Geo. Marlay, Capt. 62d. Regt., his signature from a regimental paylist dated Cork, Ireland, 2 January 1775
Regimental commission dates:
Captain, 16 August 1770
Adjutant, 28 February 1785
Captured: Saratoga, New York, 17 October 1777 (Convention Army)
Retired: from Captaincy 20 August 1781
Exchanged into another regiment: 14 May 1785 (with Adjutant Robert Abraham, half-pay, late 91st Regiment)
Died: 14 April 1829
In a regiment with a Welch colonel, a lieutenant-colonel of ancient Scottish lineage, and a major with an equally-ancient English pedigree, it would only be fair that the regiment's senior captain was Irish. In fact, not only was George Marlay Irish, his family was well placed in the seats of power in the government and church in Ireland. According to historian Daniel Owen Madden, in his Speeches of the Right Hon. Henry Grattan (Dublin: 1861), “Indeed, few families in Ireland could boast of a greater union of talent, learning, and virtue, than were to be found in the Marlays.”
Like fellow captain William Sotheron, George Marlay entered the 62nd Regiment from a cavalry background. Marlay became a cornet in the 9th Regiment of Dragoons on 1 April 1762 and in just over five years became a lieutenant in that regiment on 27 May 1767. Marlay soon after chose to take a promotional opportunity in the infantry, becoming a captain in the 62nd Regiment of Foot on 16 August 1770. By the time of the Northern Campaign of 1777, Marlay was the regiment's senior captain. Marlay commanded his company during the entirety of the Northern Campaign of 1777, which included fighting in the deadly Battle of Freeman's Farm (19 September 1777), in which battle he survived unscathed. Marlay surrendered with the rest of the army at Saratoga. With the parole and absence of the regiment's field officers, Marlay came to the command of the remnants of the 62nd Regiment in captivity. A letter written by Lord George Germain to General Sir Henry Clinton dated Whitehall, 17 February 1779, requested that Clinton arrange an exchange for Captain George Marlay as soon as possible, so that he would be able to return to England "for the recovery of his health."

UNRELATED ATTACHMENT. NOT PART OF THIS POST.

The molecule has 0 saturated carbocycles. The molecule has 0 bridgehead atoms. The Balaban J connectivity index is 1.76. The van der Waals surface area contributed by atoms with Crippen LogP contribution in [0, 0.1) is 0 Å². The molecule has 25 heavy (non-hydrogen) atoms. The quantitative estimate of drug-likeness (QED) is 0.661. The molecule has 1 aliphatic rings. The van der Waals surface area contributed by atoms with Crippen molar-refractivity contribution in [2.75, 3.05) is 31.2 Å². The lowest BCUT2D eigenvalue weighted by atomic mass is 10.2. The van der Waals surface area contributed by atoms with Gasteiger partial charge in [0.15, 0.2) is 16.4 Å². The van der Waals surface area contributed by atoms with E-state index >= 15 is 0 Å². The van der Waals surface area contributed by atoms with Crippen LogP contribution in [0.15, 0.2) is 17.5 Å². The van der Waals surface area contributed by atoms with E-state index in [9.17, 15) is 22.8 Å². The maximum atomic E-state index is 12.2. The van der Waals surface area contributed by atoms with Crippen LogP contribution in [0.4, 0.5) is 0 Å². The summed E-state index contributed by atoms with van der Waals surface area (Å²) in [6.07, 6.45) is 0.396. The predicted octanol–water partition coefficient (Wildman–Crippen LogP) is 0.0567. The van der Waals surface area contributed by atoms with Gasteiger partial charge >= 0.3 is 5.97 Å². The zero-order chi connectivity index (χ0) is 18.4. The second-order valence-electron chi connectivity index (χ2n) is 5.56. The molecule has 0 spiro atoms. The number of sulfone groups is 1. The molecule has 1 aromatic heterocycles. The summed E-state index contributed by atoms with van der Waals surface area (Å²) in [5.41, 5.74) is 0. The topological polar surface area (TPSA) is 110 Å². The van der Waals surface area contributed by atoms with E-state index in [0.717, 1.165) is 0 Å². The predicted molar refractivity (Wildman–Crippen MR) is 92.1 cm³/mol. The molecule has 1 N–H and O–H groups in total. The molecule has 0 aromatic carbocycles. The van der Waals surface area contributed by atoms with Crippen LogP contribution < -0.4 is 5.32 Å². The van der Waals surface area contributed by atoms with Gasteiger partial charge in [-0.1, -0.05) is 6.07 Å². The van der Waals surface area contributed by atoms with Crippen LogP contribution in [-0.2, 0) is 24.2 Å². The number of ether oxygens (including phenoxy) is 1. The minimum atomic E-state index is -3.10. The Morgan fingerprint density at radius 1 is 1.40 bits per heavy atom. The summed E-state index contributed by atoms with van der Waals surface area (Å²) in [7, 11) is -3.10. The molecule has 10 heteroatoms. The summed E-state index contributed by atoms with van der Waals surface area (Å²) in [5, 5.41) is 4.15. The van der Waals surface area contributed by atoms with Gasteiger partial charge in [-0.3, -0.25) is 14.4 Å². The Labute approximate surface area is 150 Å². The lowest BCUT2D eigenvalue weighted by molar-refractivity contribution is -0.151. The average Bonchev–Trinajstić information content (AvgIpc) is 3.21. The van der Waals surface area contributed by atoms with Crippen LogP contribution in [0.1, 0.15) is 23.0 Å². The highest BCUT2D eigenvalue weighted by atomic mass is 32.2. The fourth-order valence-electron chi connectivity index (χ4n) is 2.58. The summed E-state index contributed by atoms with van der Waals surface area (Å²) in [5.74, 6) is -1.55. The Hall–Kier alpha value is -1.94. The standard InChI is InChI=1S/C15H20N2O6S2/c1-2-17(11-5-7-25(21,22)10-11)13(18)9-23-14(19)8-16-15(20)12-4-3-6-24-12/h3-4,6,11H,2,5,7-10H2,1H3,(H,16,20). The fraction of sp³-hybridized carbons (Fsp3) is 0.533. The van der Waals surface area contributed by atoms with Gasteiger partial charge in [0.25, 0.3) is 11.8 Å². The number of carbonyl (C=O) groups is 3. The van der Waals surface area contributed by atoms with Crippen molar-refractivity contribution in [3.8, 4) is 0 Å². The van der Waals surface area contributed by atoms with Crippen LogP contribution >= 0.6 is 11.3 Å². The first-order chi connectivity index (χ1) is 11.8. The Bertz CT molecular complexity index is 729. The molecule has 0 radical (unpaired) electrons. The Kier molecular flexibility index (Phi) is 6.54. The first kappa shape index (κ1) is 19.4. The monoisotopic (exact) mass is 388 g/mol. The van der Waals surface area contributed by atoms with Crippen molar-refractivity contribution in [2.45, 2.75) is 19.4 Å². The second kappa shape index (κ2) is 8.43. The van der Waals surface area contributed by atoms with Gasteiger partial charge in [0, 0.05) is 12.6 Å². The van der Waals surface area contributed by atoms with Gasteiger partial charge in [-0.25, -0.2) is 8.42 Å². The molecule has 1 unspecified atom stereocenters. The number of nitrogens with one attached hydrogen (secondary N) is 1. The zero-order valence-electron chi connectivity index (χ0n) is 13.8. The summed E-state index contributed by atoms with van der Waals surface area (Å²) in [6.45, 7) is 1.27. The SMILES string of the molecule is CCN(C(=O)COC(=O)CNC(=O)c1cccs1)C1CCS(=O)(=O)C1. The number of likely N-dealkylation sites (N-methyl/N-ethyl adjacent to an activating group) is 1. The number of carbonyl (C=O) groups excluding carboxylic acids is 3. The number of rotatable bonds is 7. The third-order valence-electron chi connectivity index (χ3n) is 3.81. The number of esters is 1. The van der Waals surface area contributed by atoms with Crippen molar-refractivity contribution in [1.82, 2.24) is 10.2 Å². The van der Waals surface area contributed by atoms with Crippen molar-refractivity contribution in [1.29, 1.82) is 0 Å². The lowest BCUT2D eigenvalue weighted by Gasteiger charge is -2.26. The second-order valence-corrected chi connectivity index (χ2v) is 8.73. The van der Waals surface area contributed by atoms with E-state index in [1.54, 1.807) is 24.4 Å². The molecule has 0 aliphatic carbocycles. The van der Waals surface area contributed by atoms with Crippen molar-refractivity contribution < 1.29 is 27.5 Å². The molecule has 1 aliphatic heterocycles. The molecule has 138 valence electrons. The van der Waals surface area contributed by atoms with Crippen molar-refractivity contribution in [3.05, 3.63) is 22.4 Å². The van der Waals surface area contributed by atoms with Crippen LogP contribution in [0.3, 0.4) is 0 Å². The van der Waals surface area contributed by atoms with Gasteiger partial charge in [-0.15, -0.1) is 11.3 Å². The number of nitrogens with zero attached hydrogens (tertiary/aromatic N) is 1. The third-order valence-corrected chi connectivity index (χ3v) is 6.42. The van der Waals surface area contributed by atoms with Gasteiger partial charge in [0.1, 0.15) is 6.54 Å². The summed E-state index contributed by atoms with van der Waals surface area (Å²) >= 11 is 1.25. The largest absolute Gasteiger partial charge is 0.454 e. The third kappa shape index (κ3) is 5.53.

George Marlay was made a major (brevet) in the army 17 November 1780, but never became major of the regiment.
With the return of the 62nd Regiment to England in the summer of 1781, Marlay immediately went on recruiting duty in his native Ireland. It is doubtful that he ever returned to command his company though, as he soon after applied to sell out of the service. The regimental agents at the time, Bisshopp and Brummell, wrote to Lord Amherst, commander-in-chief of the forces, about this important matter (WO34) on 21 August 1781:
We have the honour to Lay before your Lordship for His Majestys Approbation the Memorial of Major Geo: Marley of the 62d Regiment of Foot praying Leave to dispose of his Commission in that Corps. At the same time we are directed by Major General Mathew humbly to recommend to your Lordship Lieut: William Wybrants of the said Regiment to be Captain in his Room, the purchase Money having been deposited for the same. We have therefore to request your Lordship will be pleased to move His Majesty to grant a Commission for Mr Wybrants accordingly.
George Marlay's memorial, included with the letter, was as follows (WO34):
To The Kings most Excellent Majesty
The memorial of Major George Marlay Captain in the 62d Regiment of Foot.
Most humbly sheweth
That your Memorialist having served in the army upwards of Eighteen years, and purchased all his Commissions, but his private affairs having rendered it necessary for him to quite the Service.
Your Memorialist therefore humbly prays your Majesty to grant him Leave to dispose of his Commissions to such persons as your majesty shall be pleased to approve
Majr & Capt: 62d Rt
Edw. Mathew. Colonel 62d Regt
9th Dr. Cornet—1st Apr. 1762—
Lt—27th May 67—P.
62d F. Capt—16th Aug. 70—P.
Major Brevet—17th Nov. 80—
Marlay's request was approved and his official date of retirement from the army was entered in as 20 August 1781, the day he signed his service memorial. It appears that he again joined the regiment, as a man of the same name became regimental adjutant on 28 February 1785. He only stayed on for a couple months and retired to half-pay on 13 May 1785. This lightning fast action may have been a successful attempt to gain an extra income through half-pay.
George Marlay came from a very prominent and influential Irish family. The eldest child of George Marlay, D.D., Bishop of Dromore (died Dublin, Ireland, 1763) and Elizabeth Marlay (née Dunlevy), his only sibling, a younger sister named Elizabeth, married the Right Honorable David Latouche (or La Touché, 1729-1817). Latouche was one of the Privy Council for Ireland, a member of the Irish Parliament, and was first governor of the Bank of Ireland after its establishment. David and Elizabeth's home, purchased and refurbished in 1764, was renamed “Marlay House” by David in honor of his wife. This exquisite country house and garden, located in famed Marlay Park (also named after the family) is now a public museum: